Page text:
Peter Barber, who heads the map collections at the British Library, and Tom Harper, BL’s Curator of Antiquarian Mapping, contextualize the maps with detailed descriptions of how and where they were used, from schoolrooms to bedchambers, and explore their parallel role as art and propaganda.

Fra Mauro World Map, 1450

This is an 1804 copy of perhaps the first ‘modern’ world map, made by the Venetian monk Fra Mauro in about 1450. It points south because 15th-century compasses were south-pointing. It shows the Portuguese discoveries in Africa and questioned the authority of medieval and classical sources. Intended for display in Venice, it emphasizes the feats of Marco Polo. The British East India Company commissioned this copy, thus implying that Britain was heir to the Portuguese empire.

The Americas by Diego Gutiérrez, 1562

This is a powerful celebration of Spain's New World Empire, beginning in the late 15th century. In the upper left-hand corner is the arms of King Philip II (reigned 1554-1598). In the sea, Philip appears on a chariot, riding through a turbulent Atlantic. The map aimed to strengthen Spain's political image in Europe and its claim to the Americas.

Psalter World Map (mappa mundi), 1265

Despite its small size, this is one of the ‘great’ medieval world maps. It is probably a copy of the lost map which adorned King Henry III's bedchamber in Westminster Palace from the mid-1230s. The original colors are intact. Showing east at the top, it is a visual encyclopedia, embracing ancient history, politics, scripture and ethnography as well as geography.

'The Island' by Stephen Walter, 2008

The Island satirizes the London-centric view of the English capital and its commuter towns as independent from the rest of the country. The artist, a Londoner with a love of his native city, offers up a huge range of local and personal information in words and symbols. Walter speaks in the dialect of today, focusing on what he deems interesting or mundane.

'Tea Revives the World' by MacDonald Gill, 1940

Commissioned by the International Tea Market Expansion Board, this map aimed to promote wartime strength, Allied resolve, and international trade during WWII through a celebration of Britain’s adopted national beverage and its pictorial history of tea.

Complementing Magnificent Maps is an interactive site from the British Library that lets you explore some of the maps with curatorial context.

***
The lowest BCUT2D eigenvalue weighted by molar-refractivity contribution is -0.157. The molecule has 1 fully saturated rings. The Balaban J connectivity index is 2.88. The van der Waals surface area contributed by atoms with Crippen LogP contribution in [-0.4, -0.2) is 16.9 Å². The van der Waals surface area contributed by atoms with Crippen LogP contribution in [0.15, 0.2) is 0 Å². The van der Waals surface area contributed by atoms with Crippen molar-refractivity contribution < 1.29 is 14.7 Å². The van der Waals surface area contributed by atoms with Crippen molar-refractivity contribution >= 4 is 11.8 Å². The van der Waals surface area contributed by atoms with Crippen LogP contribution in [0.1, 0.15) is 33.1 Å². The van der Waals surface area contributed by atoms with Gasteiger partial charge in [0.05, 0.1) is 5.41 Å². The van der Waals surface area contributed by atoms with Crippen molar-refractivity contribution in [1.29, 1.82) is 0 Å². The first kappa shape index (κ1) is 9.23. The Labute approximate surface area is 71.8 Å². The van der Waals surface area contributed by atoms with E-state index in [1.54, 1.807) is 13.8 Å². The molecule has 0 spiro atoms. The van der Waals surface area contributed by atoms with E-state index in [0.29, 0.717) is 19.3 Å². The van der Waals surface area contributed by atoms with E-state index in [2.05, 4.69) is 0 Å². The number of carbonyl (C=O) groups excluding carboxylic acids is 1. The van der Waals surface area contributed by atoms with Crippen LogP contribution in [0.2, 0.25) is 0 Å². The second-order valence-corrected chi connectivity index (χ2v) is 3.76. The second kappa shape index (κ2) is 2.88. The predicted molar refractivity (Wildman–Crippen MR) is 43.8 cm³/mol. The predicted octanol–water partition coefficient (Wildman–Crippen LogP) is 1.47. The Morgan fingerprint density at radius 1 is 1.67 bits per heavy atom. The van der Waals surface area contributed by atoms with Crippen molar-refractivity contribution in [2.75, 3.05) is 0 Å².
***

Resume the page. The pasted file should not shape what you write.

For a related treat, see BBC’s fantastic The Beauty of Maps, which visits the British Library to explore five of the world’s most beautiful maps and their sociocultural context.

Images and captions courtesy of the British Library; thanks, Sonja

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17 APRIL, 2012

Sir Ken Robinson on How Finding Your Element Changes Everything

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What knowing the limits of knowledge has to do with finding the frontiers of creativity.

Sir Ken Robinson has previously challenged and delighted us with his vision for changing educational paradigms to better optimize a broken system for creativity.

In this wonderful talk from The School of Life, Robinson articulates the ethos at the heart of The Element: How Finding Your Passion Changes Everything — one of 7 essential books on education — and echoes, with his signature blend of wit and wisdom, many of the insights in this indispensable collection of advice on how to find your purpose and do what you love.

Robinson seconds Stuart Firestein’s insight on the importance of ignorance in exploration and growth:

In our culture, not to know is to be at fault socially… People pretend to know lots of things they don’t know. Because the worst thing to do is appear to be uninformed about something, to not have an opinion… We should know the limits of our knowledge and understand what we don’t know, and be willing to explore things we don’t know without feeling embarrassed of not knowing about them.

Among Robinson’s many astute observations is also one about our socially distorted metrics of achievement, in line with Alain de Botton’s admonition about “success”:

It’s not enough to be good at something to be in your element… We’re being brought up with this idea that life is linear. This is an idea that’s perpetuated when you come to write your CV — that you set out your life in a series of dates and achievements, in a linear way, as if your whole existence has progressed in an ordered, structured way, to bring you to this current interview.

If you haven’t yet read The Element, do — it might just change how you relate to everything you do.

Thanks, Neil